“Being away from home can be tough and at times, some of us want to give up. We each remind each other why we are there,” said Krystal.

2. Career skills can be learned and practiced with your university folklorico group before the real world begins.

As a student at UC Santa Cruz, Edgar Ontiveros sought out the Latino community and discovered Grupo Folklorico Los Mejicas de UCSC. He became friends with members in the group, attended their annual Spring Concert, and was personally invited to the space. Edgar was attracted to the festive nature and cultural aspect of the group. He was involved in the education committee and helped develop choreography for one of the regions. After graduating UC Santa Cruz, Edgar became the Health and Outreach Coordinator at the Santa Cruz Community Health Center. He credits Los Mejicas for helping him develop his career skills before he entered the workforce.

“I learned a sense of self esteem, to work with other people, to be a leader, and to speak out for what I think is right. These skills were practiced and learned with Mejicas,” said Edgar.

3. You have the ability to develop your university folklorico group.

University groups offer folkloristas a unique opportunity to give their own input and shape the group’s future. I still see the effects of my decisions on Ballet Folklorico de CSUF two years after my executive board term. All university folklorico groups run differently. Some university folklorico groups hire maestros/as; others have student maestros/as. Some groups have an executive board; others do not. Despite the organizational structure, students have an opportunity to share and develop their talents that will affect the future of the group. If you are a good teacher, you can volunteer to teach the beginning members the steps. If you love event planning, you can lead the event planning committee for your upcoming show. I believe Edgar Ontiveros described this aspect best in our interview, “You have a lot to share and grow as a dancer, teacher and leader.”

I am super excited to be attending ¡Viva Fest! 2014 on July 25 – August 1 in San Jose, California. For those who don’t know, ¡Viva Fest! is San Jose’s annual Mexican Heritage and Mariachi Festival hosted by the Mexican Heritage Corporation.  This event features quality music and dance workshops that educate its attendees about the Mexican culture. This event has a lot in store for participants attending the 23rd annual event. Listed below is the top 5 reasons why folklóristas should attend ¡Viva Fest! 2014.

5. Networking with the folklórico community – Meeting people is very beneficial for one’s personal and professional life. I love networking with the folklórico community because we all share a common bond and passion. I am always amazed by the number of folklóristas I meet at the festivals/conferences and learning our six degrees of separation. Wherever you go, I feel a folklórista can find a folklórista to visit. I will be seeing my Nor Cal folklórista friends when I am at ¡Viva Fest!.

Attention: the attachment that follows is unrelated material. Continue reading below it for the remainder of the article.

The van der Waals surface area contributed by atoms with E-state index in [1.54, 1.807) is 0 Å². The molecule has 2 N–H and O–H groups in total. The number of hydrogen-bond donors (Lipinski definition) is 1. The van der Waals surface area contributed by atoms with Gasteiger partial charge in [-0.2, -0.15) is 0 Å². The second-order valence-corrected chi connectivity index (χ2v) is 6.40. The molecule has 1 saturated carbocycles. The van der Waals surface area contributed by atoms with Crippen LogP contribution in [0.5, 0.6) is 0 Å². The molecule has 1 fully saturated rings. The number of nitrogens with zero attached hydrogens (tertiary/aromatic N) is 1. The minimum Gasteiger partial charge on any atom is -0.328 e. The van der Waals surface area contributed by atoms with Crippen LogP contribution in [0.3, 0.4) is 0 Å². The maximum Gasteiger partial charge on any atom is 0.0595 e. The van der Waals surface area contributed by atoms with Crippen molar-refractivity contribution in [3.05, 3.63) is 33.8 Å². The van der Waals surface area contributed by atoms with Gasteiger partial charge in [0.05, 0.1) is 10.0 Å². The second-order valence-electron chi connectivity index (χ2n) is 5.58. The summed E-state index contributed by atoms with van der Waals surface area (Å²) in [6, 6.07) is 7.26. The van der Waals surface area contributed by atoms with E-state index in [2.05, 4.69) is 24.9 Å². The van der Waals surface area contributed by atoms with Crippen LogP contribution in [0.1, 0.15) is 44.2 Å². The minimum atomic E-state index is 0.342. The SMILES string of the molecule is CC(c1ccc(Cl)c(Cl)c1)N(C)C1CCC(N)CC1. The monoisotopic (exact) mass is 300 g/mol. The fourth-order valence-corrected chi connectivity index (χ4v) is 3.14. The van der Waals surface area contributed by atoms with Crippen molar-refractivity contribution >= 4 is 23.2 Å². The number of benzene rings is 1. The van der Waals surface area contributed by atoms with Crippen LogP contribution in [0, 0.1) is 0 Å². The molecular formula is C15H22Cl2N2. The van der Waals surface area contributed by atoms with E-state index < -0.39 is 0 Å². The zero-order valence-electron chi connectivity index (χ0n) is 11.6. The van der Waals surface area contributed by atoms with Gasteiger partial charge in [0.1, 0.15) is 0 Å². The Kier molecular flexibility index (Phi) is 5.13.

4. The Location – San Jose is about an hour away from San Francisco and is a great place to visit for all ages.  There are many events happening in Downtown San Jose throughout the month of July.  I plan to see The Tech Museum of Innovation and to explore the nightlife in Downtown San Jose.  I also want to make a pit stop at Pier 39 and Fisherman’s Wharf in San Francisco.

The Tech Museum of Innovation Pier 39 San Francisco

3. The Price – According to the ¡Viva Fest! website, the registration fee for the dance workshops is $85 from July 1- July 20.  After July 20, the registration fee is $150.  If you do the math, it will cost about $12 to $13 a day for the classes.  I paid about $150 dollars for round-trip airfare from LAX/SNA to San Jose Airport.  I am hoping to pay $80-$90 per night on a hotel room and if multiple people share a room, it becomes cheaper.

Low Price

2. Quality Folklórico Instruction – Maria Luisa Colmenarez and Jose Tena are very influential maestros within the folklórico community.  They have done their own research on the different Mexican folk dance regions and have developed innovative choreographies. They both co-choreographed the Unofficial Guinness World Record for the Largest Mexican Folk Dance at Danzantes Unidos.  As maestros, they teach the steps and the cultural significance behind them.

My folklórico family jose tena

(I also heard that Rudy García will be guest teaching as well.)

1. An opportunity to perform with Mariachi Sol de Mexíco and Symphony Silicon Valley – I grew up listening to Mariachi Sol de Mexíco in my grandma’s car which makes this opportunity a dream come true for me.  All workshop participants will perform at the ¡Viva Fest! concert at San Jose State University on August 1.  I am positive every folklórista loves the opportunity to perform on a big stage with a live mariachi.  Do not forget your rancheras and your charros!

Mariachi-Sol-De-Mexico-De-Jose-Hernandez_583x336 Symphony Silicon Valley

If networking with the folklórico community, San Jose, a low price, quality folklórico instruction and an opportunity to perform with Mariachi Sol de Mexíco and Symphony Silicon Valley sounds appealing to you, you should attend ¡Viva Fest! .  As a folklórista blogger, it is my duty to inform you of quality workshops that will teach you about the Mexican culture and benefit you as a dancer.

For more information about ¡Viva Fest!, visit vivafest.org.